The United Kingdom is filled with old, leaky water pipes, some of which are the same ones that have been there since the 1800s. And now, the old, above-ground water systems in the United Kingdom continue to lose the country a lot of water.

In 2006, over 3.5 million litres were lost every day in England and Wales, and the issue is not being resolved.

Corrosion-club.com lists a few water losses in the UK. According to Marq de Villiers' "Water," published in 1999, London is losing 50% of its water due to leaky pipes. Though this is an old study, not much has changed. Currently, Thames Water, one of the United Kingdom's biggest water utilities, is losing 26% of its water, according to The Metro.

According to Portsmouthwater.co.uk, 32 million litres per day are lost in Portsmouth, which has pipes dating back to 1809. A 2007 article from the Weekly Telegraph claims that the UK in total loses 3.42 litres per day, which is the equivalent of nearly 2 baths/home per day.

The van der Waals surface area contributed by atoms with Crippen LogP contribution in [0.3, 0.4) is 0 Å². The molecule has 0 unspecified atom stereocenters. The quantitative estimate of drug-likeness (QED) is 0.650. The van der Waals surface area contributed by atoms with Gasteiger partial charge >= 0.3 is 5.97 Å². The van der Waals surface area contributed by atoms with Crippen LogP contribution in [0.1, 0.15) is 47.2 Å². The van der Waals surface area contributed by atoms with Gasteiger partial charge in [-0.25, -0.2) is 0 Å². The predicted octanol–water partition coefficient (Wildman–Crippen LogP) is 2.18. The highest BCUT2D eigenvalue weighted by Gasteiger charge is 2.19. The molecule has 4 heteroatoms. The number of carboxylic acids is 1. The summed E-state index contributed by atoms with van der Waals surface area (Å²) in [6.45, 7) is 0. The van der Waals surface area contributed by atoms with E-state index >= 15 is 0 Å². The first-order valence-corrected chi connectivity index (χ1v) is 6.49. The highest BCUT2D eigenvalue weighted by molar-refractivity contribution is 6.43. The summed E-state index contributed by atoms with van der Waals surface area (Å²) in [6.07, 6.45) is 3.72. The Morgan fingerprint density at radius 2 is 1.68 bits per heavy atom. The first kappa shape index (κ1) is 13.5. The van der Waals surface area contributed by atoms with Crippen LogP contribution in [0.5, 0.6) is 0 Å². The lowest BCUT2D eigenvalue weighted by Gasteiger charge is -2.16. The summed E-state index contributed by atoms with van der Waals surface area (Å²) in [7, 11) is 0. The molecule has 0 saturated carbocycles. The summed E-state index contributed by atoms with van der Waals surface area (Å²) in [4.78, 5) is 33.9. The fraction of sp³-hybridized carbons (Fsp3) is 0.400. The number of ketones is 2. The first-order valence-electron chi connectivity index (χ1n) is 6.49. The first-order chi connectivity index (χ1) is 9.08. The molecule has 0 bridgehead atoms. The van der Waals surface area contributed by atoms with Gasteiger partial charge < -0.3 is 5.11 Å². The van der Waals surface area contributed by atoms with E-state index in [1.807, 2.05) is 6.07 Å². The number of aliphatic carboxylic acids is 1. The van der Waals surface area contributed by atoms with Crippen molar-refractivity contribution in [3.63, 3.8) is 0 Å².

A 2012 article in The Guardian shows some more statistics:

Water (PD)The four biggest English water utilities are Severn Trent, which loses 27% of its water; Thames Water and United Utilities (the supplier to northwest England), which are each losing 26%; and Yorkshire Water, which is losing 25%.
The 26% that Thames Water (which supplies London) is losing is equivalent to 200 litres per customer per day.

Thankfully, the water that gets lost due to leaky pipes is not truly lost. Instead, it gets drawn out again from the ground eventually. What is lost instead is all of the investment into treating that water, that then has to be treated again, which costs the water companies -and their customers- more money. According to a BBC News report, millions of pounds have been spent to treat water that had already leaked through broken pipes.

Though the industry is working hard to replace damaged pipes, a more long-term solution would be more ideal and save more water. The problems with the leaky pipes in the UK can be fixed if a different water system is implemented. Because the pipes are above-ground, they are more prone to breaking and leaking. Investing in a better pipeline may be in England's best interests, but, torn between needing to conserve water and wanting to keep the costs down, the government is making little effort to change this. Companies like Lagan Plant are investing time and resources to help resolve this age-old issue.

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